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Restart or Reflux?

May 22, 2011

By Carol Boyd

Last week the New York City Department of Education (DoE) announced the names of the 22 persistently low achieving (PLA) schools chosen to implement Restart, one of the four models authorized under the federal School Improvement Grants (SIG) guidelines. Schools that are selected for Restart are eligible to receive up to  $2 million per year in SIG funds for a period of three years.  Under the Restart model, schools will be under the management of education partner organizations (EPOs). If done well, Restart could be a real opportunity for struggling schools to finally get the guidance and supports they have needed for  years. Unfortunately, thus far the Restart process looks more like a recipe for failure.

On Thursday May 19th, representatives of the DoE met at Brooklyn Borough Hall to brief potential bidders for the EPO awards about the Restart process (link to audio recording here). It is common knowledge that turning around the lowest-performing schools is one of the most challenging endeavors in public education, and cannot be successful without-depth planning, consensus-building and research. However, in typical “haste makes waste” fashion, the DoE intends to have bidders submit their proposals by next Friday, May 27th. The DOE plans to notify vendors within 2 weeks of their submittals, or by June 10th. According to the Request for Proposals, EPOs will begin delivering services on July 1st, and when the new school year begins in September, the three-year clock for transformation of these schools will be ticking. At this breakneck pace – almost entirely over the summer when parents, students, teachers and other staff are mostly out of contact with each other – EPOs cannot build the strong foundation for change that these schools need. Given the severe reductions in State funding for NYC schools, many feel that Restart is not a genuine school improvement effort, but a cash cow that will used to plug holes in the City’s impending deeply reduced education budget without creating sustainable school transformation.

Historically, the Restart or conversion process has involved turning a district public school into a charter school.  The 22 Restart schools will remain district public schools and the law requires that EPOs be not-for-profit organizations (although representatives from Touro College and publishing giant Houghton-Mifflin were in attendance at the vendor meeting). The DOE claims there is “no current success model” in existence for implementing this type of school restart. In fact, while the federal Restart model is extremely new, there are non-profit organizations in New York City and nationally (such as Strategic Learning Initiatives in Chicago) — as well as districts like Charlotte-Mecklenberg, NC — that are trying school turnaround with some success. With the right central coordination and support, these models could be replicated in New York City.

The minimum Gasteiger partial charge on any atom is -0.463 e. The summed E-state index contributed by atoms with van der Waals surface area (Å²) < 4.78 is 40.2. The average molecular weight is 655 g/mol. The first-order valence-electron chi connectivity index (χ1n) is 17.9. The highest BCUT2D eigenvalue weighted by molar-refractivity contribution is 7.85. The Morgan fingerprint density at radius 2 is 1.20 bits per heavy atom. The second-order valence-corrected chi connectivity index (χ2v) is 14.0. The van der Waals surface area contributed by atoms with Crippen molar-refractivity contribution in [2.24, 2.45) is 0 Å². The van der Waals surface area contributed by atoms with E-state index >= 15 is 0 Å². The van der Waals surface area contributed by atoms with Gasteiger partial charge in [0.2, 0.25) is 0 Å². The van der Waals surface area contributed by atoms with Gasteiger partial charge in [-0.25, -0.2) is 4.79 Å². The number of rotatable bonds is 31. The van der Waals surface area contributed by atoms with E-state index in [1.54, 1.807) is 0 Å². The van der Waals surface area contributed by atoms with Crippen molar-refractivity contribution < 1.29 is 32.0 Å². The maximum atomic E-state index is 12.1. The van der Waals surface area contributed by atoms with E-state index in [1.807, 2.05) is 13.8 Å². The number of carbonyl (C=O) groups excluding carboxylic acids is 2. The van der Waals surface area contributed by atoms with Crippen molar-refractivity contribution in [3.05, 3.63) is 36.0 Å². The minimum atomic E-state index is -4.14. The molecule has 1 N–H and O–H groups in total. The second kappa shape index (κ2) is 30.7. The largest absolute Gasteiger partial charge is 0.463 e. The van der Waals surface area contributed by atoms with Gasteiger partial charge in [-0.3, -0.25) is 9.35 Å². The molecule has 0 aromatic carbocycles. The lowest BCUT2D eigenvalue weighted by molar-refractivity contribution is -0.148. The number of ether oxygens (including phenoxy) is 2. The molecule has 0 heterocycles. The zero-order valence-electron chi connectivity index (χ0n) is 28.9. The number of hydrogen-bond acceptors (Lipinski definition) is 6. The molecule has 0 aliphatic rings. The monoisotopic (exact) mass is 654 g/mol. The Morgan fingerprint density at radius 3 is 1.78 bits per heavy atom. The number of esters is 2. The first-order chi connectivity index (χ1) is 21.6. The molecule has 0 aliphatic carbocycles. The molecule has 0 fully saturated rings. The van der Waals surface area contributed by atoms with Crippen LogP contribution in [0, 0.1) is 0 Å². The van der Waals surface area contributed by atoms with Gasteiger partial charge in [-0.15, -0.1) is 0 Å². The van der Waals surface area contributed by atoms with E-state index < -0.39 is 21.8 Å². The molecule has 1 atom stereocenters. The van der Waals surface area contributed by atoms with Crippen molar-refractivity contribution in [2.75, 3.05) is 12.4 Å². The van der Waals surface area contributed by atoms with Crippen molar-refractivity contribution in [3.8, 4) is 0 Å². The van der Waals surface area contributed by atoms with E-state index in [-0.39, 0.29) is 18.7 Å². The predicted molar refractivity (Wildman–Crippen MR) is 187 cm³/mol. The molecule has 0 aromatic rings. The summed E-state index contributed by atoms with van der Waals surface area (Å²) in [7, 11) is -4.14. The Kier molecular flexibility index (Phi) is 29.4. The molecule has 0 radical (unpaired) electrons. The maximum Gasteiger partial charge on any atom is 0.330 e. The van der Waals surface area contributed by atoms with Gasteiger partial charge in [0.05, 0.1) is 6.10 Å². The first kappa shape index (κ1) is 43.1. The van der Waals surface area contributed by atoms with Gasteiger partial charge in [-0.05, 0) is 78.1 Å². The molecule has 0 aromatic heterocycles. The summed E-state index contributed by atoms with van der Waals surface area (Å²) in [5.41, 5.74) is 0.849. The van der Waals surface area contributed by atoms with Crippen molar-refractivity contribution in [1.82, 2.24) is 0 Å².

Parents, students and staff at the PLA schools who are wondering who their EPO will be will have to wait. Until official award notification, bidders are under a “gag order” and must abstain from contact with the designated Restart schools.  This restriction might be seen as a justifiable means of thwarting insider trading, except that some of the prospective bidders, such as New Visions for Public Schools, currently are school support organizations.

Given the inordinate number of proposed teacher layoffs and the ending of school on June 28th for students and most staff, who will assist schools with the selection of their “perfect match” EPOs?  Will school leaders be forced to fly solo hoping for a fistful of dollars to salvage the academic futures of their students?  Will the EPOs be chosen solely by school principals who the EPO may then replace? The DoE is once again forging ahead in the absence of a viable plan, and as parents and the public have stated numerous times in the past “failure to plan is a plan to fail”.  Last year, scores of parents and elected officials gathered on the steps of Tweed Courthouse to proclaim that our schools were in a state of distress and desperately needed a comprehensive plan for improvement, a coherent effort to Save Our Schools (SOS). But the DOE’s notion of S.O.S. continues to be “same old stuff”.

Earlier this week, new schools Chancellor Dennis Walcott referred to the recent second filing of a lawsuit by the NAACP, UFT and others as a shame and a disservice to the city’s students. The real shame is the continued perpetuation of the myth that real school reform is happening in our schools.  As many of the t-shirts worn by participants at last week’s May 12 rally proclaimed: “ Education mayor, really?”  No wonder that so many of our children think that dropping out and copping out are the basis for creating a legacy.

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